Current and Archived News Stories
By Kimberly Luste Maran
|Your Best Pathway to Health volunteers register in the Los Angeles Convention Center. Photo by Tanya Musgrave|
It’s Tuesday afternoon at the Los Angeles Convention Center (Calif.). More than 4000 volunteers, including health professionals and other service-minded Adventists, are streaming in to get registration packets and assignments for the April 27-29 mega-clinic known as Your Best Pathway to Health LA. Tables and medical equipment are being set up in preparation for the 10,000-plus crowd of area residents expected to receive free medical treatment. Before the sun rises tomorrow, lines of people are expected to form outside the convention center for the 7 a.m. start of the free clinic. And many will be able to communicate with the volunteer medical personnel in their own language.
In a first for the Adventist Church in North America (NAD), translation service will be provided at the mega-clinic for 14 different language groups (see list below) largely from immigrant and refugee populations.
Plans to reach these language groups developed quickly during March meetings where the local coordinator, Vinh Nguyen, pastor of the El Monte Vietnamese Church in Los Angeles, shared the importance of reaching out to people groups often on the fringe. “It is vital that we reach out to every language, tribe, tongue and people,” says Vinh, citing the statistics of the combined 1 million-plus population of Asian-Pacific Islanders just in Los Angeles as one example. “We can do this work, remembering Ellen White’s words: ‘The medical missionary work is the right hand of the gospel’ (Testimonies For the Church, vol. 7, p. 59). Pathway to Health is a powerful way we can reach people through the health message.” Vinh and his wife, Cynthia, an accountant at the Adventist Media Center in Riverside, have taken the lead on this translation initiative.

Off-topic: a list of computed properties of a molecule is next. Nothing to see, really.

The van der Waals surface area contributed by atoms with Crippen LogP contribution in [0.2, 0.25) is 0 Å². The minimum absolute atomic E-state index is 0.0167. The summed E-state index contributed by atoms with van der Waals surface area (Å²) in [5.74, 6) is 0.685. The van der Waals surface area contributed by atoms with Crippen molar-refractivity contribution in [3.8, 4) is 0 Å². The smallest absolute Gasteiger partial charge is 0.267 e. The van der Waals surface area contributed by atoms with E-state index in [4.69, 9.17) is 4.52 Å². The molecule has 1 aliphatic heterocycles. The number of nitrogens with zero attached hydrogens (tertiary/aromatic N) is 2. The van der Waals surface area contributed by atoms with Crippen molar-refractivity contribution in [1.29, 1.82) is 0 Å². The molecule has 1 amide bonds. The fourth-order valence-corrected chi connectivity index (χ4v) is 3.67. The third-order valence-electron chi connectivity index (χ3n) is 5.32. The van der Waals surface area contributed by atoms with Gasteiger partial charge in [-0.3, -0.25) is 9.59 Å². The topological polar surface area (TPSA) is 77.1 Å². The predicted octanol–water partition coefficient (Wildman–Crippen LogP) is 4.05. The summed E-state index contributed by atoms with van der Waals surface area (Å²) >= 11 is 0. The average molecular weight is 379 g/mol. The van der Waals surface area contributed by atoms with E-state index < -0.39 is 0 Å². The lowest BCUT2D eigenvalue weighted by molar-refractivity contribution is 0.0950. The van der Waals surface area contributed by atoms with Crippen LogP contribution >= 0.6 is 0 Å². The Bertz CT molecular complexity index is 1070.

The refugee/immigrant language group initiative received financial support from the NAD Ministerial Department and the NAD Refugee and Immigrant Adventist Ministries. The majority of the funds went toward advertising city-wide. “We advertised we’d be able to help these populations receive needed medical care for free,” says Cynthia. “We are praying for a good response, and praying that we have the translators we need.”
Several young adult El Monte church members have assisted in planning and organizing the Pathway to Health event, as well as worked on the language group initiative. Jessica Trihn helped with the interpreter/coordinator workflow, registration, and Patients Assistance and Transfer (PATS). Daniel Quach organized/analyzed data on how many volunteers from each language group had registered, and developed an APP for the event (Your Best Pathway to Health). Quach and Moon Uyen Nguyen prepared and collected advertising/media kits for each language group, and Kristi Huynh shared marketing strategies.
|Pastor Dan Jackson, president of the church in North America, his wife Donna Jackson, and ministry partners Pastor Vinh and Cynthia Nguyen pose with children from the El Monte Vietnamese Church in Los Angeles, Calif., after the March translation planning meeting.
Photo supplied by Hien Tran
Advertising in the Los Angeles area included newspaper ads, radio slots, TV ads, Vietnamese press conferences, and weekly flyer distribution to the community. “This is a great opportunity to share the love of Jesus Christ,” adds Vinh. “As for the Vietnamese language, I started working with several newspaper and radio announcements weeks ago. A few days ago I was in the television studio and recorded several segments to promote Pathway to Health, these aired through the month of April.”
“We hope to provide refugee and immigrant population language translation support to patients and participants at the event,” adds Vinh. “But more than provide translation, we hope to assist with follow up lab results and visitation — and to create friendships.”
UPDATE: During the first few hours of the mega clinic on Apr. 27, Vinh Nguyen reports that at least 100 patients needing Vietnamese translation were helped; and up to 20 language groups, including Hmong, had translators available.